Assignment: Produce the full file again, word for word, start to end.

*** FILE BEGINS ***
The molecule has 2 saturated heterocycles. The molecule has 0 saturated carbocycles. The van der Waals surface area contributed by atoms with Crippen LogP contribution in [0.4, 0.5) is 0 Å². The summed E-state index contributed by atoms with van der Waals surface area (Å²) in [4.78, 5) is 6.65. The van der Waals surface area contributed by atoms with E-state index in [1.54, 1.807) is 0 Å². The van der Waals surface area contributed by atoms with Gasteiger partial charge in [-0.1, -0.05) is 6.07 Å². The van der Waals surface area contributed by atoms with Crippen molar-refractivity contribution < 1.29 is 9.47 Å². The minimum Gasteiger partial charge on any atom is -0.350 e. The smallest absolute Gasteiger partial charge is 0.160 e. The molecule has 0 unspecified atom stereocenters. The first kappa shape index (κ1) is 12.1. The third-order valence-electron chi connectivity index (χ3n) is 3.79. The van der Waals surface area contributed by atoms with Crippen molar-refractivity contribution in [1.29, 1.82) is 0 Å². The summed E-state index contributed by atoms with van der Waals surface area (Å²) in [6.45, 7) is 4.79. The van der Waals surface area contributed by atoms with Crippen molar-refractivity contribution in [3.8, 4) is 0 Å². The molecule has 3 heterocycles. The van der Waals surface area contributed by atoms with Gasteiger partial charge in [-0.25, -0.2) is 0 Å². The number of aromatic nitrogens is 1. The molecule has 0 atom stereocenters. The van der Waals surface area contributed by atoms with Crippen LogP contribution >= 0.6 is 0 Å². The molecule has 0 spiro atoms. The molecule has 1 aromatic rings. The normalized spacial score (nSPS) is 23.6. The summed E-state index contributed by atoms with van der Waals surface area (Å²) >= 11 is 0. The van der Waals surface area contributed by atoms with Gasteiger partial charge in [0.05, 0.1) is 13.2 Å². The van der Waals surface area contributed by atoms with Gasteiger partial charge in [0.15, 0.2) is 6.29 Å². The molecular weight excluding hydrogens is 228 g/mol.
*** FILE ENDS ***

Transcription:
The molecule has 2 saturated heterocycles. The molecule has 0 saturated carbocycles. The van der Waals surface area contributed by atoms with Crippen LogP contribution in [0.4, 0.5) is 0 Å². The summed E-state index contributed by atoms with van der Waals surface area (Å²) in [4.78, 5) is 6.65. The van der Waals surface area contributed by atoms with E-state index in [1.54, 1.807) is 0 Å². The van der Waals surface area contributed by atoms with Gasteiger partial charge in [-0.1, -0.05) is 6.07 Å². The van der Waals surface area contributed by atoms with Crippen molar-refractivity contribution < 1.29 is 9.47 Å². The minimum Gasteiger partial charge on any atom is -0.350 e. The smallest absolute Gasteiger partial charge is 0.160 e. The molecule has 0 unspecified atom stereocenters. The first kappa shape index (κ1) is 12.1. The third-order valence-electron chi connectivity index (χ3n) is 3.79. The van der Waals surface area contributed by atoms with Crippen molar-refractivity contribution in [1.29, 1.82) is 0 Å². The summed E-state index contributed by atoms with van der Waals surface area (Å²) in [6.45, 7) is 4.79. The van der Waals surface area contributed by atoms with Crippen molar-refractivity contribution in [3.8, 4) is 0 Å². The molecule has 3 heterocycles. The van der Waals surface area contributed by atoms with Gasteiger partial charge in [-0.25, -0.2) is 0 Å². The number of aromatic nitrogens is 1. The molecule has 0 atom stereocenters. The van der Waals surface area contributed by atoms with Crippen LogP contribution >= 0.6 is 0 Å². The molecule has 0 spiro atoms. The molecule has 1 aromatic rings. The normalized spacial score (nSPS) is 23.6. The summed E-state index contributed by atoms with van der Waals surface area (Å²) >= 11 is 0. The van der Waals surface area contributed by atoms with Gasteiger partial charge in [0.05, 0.1) is 13.2 Å². The van der Waals surface area contributed by atoms with Gasteiger partial charge in [0.15, 0.2) is 6.29 Å². The molecular weight excluding hydrogens is 228 g/mol.